The open society and its continual enemies: The need to re-balance education and develop a more critical attitude to knowledge and accepted practice

Simon Hayhoe

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“The function of education, therefore, is to teach one to think intensively and to think critically. But education which stops with efficiency may prove the greatest menace to society.” Martin Luther King
This presentation asks, what prevents us from balancing education between efficiency and criticality?
To address this question, I use Popper’s theory of the Open Society to argue that the problems of our current education system are at least in part due to the construction of knowledge and education favouring a Closed Society. In this Closed Society, knowledge is not exposed to critical analysis, and debate in all but the closest of confines is restricted.
At the root of the Closed Society is Plato’s notion of the Republic, on which so many modern political theories and movements are founded. In this regime, instead of allowing a democratic consciousness to exist –an Open Society – Plato proposed a natural order of society, one in which his own aristocratic political class had a natural, inherent right to rule.
Therefore, it can be said that the Closed Society is one that favors individuals who make decisions, at the expense of those whose rights they are rhetorically defending – often those whose rights they say they are putting over their own. The Open Society, on the other hand, is one in which those who make decisions put the rights of those they are rhetorically securing ahead of their own, and which is genuinely self-less.
In education, I argue those who develop social norms and the knowledge that we teach in schools and colleges, still exploit what Popper argues are grey areas in belief. Therefore, in the process of developing knowledge for education, this need to regulate has culturally evolved into a need to institutionalize, classify and formalize. Furthermore, the social groupings and classifications that occur are mythologized, and lead to discrimination and social exclusion of children with what are referred to as Special Needs.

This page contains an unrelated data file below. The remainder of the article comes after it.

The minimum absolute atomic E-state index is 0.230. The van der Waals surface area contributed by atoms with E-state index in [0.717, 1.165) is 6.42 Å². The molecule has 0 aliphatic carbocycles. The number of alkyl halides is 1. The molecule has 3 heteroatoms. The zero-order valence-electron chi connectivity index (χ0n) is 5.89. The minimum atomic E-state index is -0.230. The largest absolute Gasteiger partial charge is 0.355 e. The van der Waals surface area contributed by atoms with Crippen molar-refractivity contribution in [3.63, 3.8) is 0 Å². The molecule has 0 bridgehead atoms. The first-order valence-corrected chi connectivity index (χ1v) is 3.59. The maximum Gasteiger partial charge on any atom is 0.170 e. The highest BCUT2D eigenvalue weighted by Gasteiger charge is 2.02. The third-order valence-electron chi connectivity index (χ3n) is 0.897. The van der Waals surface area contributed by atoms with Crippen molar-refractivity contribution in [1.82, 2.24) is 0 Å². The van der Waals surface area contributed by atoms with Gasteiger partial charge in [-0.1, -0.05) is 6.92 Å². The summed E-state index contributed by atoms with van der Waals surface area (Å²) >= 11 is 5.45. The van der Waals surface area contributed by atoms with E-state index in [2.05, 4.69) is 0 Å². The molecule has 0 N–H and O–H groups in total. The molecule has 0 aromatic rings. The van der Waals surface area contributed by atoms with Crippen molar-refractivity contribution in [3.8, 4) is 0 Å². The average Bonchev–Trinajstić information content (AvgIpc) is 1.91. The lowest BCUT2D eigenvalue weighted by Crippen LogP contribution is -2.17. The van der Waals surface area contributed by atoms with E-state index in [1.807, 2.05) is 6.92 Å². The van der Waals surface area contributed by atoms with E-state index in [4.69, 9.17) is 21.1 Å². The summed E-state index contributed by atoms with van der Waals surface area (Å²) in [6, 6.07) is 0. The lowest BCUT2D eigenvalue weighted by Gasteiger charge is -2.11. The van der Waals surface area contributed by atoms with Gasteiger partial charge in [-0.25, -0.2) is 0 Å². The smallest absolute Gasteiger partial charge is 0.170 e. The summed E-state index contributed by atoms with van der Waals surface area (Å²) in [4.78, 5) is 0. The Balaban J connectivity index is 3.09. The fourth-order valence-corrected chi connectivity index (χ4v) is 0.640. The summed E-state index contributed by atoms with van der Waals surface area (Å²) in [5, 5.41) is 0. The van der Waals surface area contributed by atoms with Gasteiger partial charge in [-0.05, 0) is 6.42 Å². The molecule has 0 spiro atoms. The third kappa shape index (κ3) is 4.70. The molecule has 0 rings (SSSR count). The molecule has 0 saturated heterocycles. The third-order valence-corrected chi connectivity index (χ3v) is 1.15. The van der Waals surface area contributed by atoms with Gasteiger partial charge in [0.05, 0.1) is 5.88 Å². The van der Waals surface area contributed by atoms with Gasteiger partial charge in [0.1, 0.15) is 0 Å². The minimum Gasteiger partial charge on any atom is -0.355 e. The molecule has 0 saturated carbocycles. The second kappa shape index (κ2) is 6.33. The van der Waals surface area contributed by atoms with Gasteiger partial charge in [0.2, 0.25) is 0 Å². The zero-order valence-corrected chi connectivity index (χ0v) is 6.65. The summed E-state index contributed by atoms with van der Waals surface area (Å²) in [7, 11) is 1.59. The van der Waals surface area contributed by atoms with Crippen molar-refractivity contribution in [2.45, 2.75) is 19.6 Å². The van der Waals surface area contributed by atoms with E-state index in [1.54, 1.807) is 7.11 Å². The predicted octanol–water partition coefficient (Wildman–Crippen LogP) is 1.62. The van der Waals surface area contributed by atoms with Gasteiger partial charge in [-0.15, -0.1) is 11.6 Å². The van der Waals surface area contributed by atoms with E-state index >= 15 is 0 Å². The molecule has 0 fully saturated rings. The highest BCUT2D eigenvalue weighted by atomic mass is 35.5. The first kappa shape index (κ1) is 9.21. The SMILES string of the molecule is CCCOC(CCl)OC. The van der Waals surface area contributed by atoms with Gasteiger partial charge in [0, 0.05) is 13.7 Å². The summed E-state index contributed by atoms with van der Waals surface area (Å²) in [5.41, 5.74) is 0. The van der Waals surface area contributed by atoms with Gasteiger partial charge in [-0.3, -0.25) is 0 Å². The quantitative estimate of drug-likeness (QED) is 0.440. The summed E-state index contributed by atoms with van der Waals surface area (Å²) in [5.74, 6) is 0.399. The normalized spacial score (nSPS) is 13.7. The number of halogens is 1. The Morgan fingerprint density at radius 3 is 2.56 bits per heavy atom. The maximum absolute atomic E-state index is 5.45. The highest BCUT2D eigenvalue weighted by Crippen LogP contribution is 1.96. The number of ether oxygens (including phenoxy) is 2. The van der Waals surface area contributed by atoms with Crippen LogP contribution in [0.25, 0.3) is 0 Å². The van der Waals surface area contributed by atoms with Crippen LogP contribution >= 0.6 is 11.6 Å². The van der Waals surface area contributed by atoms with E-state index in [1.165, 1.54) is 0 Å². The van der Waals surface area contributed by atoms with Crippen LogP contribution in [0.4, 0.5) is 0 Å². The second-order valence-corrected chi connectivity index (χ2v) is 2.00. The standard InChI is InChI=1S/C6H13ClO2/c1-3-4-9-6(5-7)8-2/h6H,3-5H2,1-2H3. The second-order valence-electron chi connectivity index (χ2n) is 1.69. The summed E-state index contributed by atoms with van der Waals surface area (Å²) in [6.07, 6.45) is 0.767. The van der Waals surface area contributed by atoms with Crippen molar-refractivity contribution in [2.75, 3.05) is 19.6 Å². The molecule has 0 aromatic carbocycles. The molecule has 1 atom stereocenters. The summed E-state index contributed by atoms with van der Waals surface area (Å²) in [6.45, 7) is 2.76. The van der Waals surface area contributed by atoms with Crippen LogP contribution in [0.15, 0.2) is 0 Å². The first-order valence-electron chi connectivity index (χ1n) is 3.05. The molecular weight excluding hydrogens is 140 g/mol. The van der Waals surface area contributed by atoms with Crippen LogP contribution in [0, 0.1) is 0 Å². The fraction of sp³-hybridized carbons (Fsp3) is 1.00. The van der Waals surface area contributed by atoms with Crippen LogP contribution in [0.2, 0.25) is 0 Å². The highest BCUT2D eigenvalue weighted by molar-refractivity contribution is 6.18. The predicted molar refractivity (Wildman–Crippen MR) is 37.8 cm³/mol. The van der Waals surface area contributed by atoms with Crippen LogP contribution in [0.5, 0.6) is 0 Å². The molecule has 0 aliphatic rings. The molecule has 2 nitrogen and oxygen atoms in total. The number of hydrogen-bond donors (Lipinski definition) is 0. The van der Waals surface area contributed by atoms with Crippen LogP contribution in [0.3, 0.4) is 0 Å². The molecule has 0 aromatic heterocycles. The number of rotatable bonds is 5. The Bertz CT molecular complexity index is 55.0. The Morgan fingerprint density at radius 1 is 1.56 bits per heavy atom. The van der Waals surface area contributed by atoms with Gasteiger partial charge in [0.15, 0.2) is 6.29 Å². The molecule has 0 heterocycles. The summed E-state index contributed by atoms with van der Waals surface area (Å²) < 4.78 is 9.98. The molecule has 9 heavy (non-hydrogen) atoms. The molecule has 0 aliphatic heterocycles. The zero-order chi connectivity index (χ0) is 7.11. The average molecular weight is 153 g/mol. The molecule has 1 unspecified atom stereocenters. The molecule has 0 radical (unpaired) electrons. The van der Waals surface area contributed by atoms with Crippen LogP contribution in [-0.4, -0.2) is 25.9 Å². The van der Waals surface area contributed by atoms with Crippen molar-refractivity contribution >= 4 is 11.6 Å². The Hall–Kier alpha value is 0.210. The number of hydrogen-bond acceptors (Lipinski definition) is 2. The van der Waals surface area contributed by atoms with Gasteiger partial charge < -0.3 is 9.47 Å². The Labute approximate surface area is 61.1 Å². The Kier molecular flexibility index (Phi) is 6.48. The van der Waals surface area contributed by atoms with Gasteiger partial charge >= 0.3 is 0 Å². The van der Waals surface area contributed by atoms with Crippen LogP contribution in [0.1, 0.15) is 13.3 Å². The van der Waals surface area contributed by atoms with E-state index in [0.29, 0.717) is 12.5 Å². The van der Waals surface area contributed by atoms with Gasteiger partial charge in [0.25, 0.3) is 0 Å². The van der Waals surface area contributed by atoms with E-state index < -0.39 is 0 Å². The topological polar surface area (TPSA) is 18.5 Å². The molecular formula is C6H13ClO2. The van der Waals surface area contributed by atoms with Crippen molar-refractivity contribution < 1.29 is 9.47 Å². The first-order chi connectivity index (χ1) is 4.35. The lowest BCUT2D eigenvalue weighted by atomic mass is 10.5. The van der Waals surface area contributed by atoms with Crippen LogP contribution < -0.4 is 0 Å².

In this presentation, I also argue that classification is similarly based on a combination of mythological shared characteristics. These characteristics are defined as per institutional need. These mythological characteristics can also include: biological or social/cultural appearance, behavior, prowess and philosophy.
For example, some Western races and classes have traditionally emphasized physical prowess, strength and perceived intelligence. These are measured by IQ tests, which have artificially classified language and intelligence. Similarly, in the past intelligence and ethics have been linked with the ability to see, hear and speak formal language, and thus participate in education or acts of worship. Consequently, people who are deaf and blind have been thought to be less intelligent and ethical.
In this presentation I conclude, to rebalance our education we must go further than raising our children critically and efficiently. We must criticize our own ontologies and epistemologies, particularly those in our institutions and those of our own human classifications. Thus, in not self-analyzing the rules of our present, we disallow future generations from opening their minds and their societies.
Original languageEnglish
Publication statusPublished - 1 Jun 2017
EventOXSCIE 2017 - Oxford Symposium for Comparative and International Education: Re-Examining the Mission of Education and the Meaning of Learning in an Uncertain World - Lady Margaret Hall, Oxford University, Oxford, UK United Kingdom
Duration: 8 Jun 20179 Jun 2017


ConferenceOXSCIE 2017 - Oxford Symposium for Comparative and International Education
Abbreviated titleOXSCIE 2017
Country/TerritoryUK United Kingdom
Internet address


  • Popper
  • Open Society
  • Closed Society
  • Epistemology
  • Race
  • Education


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